Thursday, May 14, 2009
Bynum's Barbecue: OPEN! Just not always.
I had an errand to run in Midtown at lunch today, and driving up Airways I noticed that, unlike the past ten times I'd driven past, the "OPEN" light was on in the window of Bynum's Barbecue. I took that as a sign from the Barbecue Gods that it was time for a visit on the way back to work.
You park in a fenced-in, potholed lot in the back of the restaurant and enter through a windowless door, which leads to another locked door. The signs were looking good already. The proprietor (Anthony Terrell this afternoon, not Claude Bynum) let me in, and explained that they'd had some staffing problems and were closed on Mondays (a normal restaurant closing day) and Tuesdays, when he catered lunches for the Kellogg's cereal plant just down the road--so it had just been bad luck that I hadn't seen a light on in the place for the past several months. I ordered a small hot sandwich with a side of potato salad and lemonade, so I'm writing this on a starch and sugar high.
Terrell and I made some small talk about their barbecued and deep-fried turkeys that had been featured in the Commercial Appeal last Thanksgiving as he assembled the sandwich--I noted the distinct sound of a microwave--I'm not sure precisely whether a bun was being warmed from being stored in the cooler, or if the barbecue gets reheated in it. It's cooked in a pit on the back wall, however, and was larger than what I expected to find in a "small" sandwich.
The meat has just a little little smokiness, but is fairly tender, and has the distinct flavor (in the sections from the outer part of the shoulder) of having been exposed to a little more direct heat than you normally find around town. The sauce is thin, vinegary, and not exceptionally hot--I'm not certain if the mild sauce might have been sweeter and less vinegar-based. Cole slaw and potato salad were both made there; the slaw didn't contribute much in terms of flavor, but the potato salad was excellent. All in all, a very good sandwich, but I expect that the ribs and other items that can hold up to more direct heat are probably finer examples of Bynum's art--that little bit of crust ("bark" in barbecue parlance, although if I wanted to eat bark I would have been born a beaver) and the thin sauce would are a delicious combination in my head.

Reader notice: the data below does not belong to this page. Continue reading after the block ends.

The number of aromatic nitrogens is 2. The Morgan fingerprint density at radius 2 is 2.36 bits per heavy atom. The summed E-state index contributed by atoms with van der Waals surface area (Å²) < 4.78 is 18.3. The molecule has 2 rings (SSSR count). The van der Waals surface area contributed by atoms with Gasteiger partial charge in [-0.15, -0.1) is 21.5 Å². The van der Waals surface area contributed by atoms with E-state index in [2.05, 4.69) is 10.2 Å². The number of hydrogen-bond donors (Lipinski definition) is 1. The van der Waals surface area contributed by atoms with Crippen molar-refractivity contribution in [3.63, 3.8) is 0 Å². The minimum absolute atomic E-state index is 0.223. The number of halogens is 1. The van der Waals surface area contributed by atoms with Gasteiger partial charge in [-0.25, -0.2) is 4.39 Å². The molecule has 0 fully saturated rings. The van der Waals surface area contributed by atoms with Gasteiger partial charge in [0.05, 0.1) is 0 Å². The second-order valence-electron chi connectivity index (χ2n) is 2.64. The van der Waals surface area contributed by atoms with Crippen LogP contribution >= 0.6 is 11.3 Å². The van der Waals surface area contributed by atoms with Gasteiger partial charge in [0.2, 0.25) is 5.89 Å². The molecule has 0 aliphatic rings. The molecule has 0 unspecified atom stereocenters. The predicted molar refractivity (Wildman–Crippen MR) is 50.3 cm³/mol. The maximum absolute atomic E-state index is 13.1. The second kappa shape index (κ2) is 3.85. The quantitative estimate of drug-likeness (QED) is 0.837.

Speaking of art, there's a website called Bad Paintings of Barack Obama, where various homegrown artwork dedicated to our 44th President can be found--if you'd like to see an actual real-life bad painting of Barack Obama, there's one on the wall at Bynum's (also on my Flickr page). I should note here that "bad" is a subjective term--it's actually a quite good folk-art representation of the Commander-in-Chief.
1404 Airways Blvd
Memphis, TN 38114